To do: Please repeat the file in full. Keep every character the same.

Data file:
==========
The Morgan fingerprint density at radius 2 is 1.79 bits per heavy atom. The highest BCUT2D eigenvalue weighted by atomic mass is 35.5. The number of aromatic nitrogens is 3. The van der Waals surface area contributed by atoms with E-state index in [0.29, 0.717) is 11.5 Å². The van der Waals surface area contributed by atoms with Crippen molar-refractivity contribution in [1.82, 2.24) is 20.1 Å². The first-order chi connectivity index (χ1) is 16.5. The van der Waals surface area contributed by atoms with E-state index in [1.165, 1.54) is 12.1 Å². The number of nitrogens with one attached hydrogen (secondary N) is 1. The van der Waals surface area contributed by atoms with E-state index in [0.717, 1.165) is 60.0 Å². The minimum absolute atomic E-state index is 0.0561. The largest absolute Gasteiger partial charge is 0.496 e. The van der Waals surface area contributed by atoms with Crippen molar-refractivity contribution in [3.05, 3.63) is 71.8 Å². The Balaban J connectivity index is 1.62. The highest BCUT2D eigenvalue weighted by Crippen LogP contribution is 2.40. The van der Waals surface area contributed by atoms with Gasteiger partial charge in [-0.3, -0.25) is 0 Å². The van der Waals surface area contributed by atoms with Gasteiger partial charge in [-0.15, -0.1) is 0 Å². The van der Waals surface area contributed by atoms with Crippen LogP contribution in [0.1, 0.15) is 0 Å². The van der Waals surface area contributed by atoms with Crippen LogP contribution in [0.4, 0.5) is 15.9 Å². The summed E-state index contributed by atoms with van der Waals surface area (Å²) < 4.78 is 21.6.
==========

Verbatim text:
The Morgan fingerprint density at radius 2 is 1.79 bits per heavy atom. The highest BCUT2D eigenvalue weighted by atomic mass is 35.5. The number of aromatic nitrogens is 3. The van der Waals surface area contributed by atoms with E-state index in [0.29, 0.717) is 11.5 Å². The van der Waals surface area contributed by atoms with Crippen molar-refractivity contribution in [1.82, 2.24) is 20.1 Å². The first-order chi connectivity index (χ1) is 16.5. The van der Waals surface area contributed by atoms with E-state index in [1.165, 1.54) is 12.1 Å². The number of nitrogens with one attached hydrogen (secondary N) is 1. The van der Waals surface area contributed by atoms with E-state index in [0.717, 1.165) is 60.0 Å². The minimum absolute atomic E-state index is 0.0561. The largest absolute Gasteiger partial charge is 0.496 e. The van der Waals surface area contributed by atoms with Crippen molar-refractivity contribution in [3.05, 3.63) is 71.8 Å². The Balaban J connectivity index is 1.62. The highest BCUT2D eigenvalue weighted by Crippen LogP contribution is 2.40. The van der Waals surface area contributed by atoms with Gasteiger partial charge in [-0.3, -0.25) is 0 Å². The van der Waals surface area contributed by atoms with Gasteiger partial charge in [-0.15, -0.1) is 0 Å². The van der Waals surface area contributed by atoms with Crippen LogP contribution in [0.1, 0.15) is 0 Å². The van der Waals surface area contributed by atoms with Crippen LogP contribution in [0.4, 0.5) is 15.9 Å². The summed E-state index contributed by atoms with van der Waals surface area (Å²) < 4.78 is 21.6.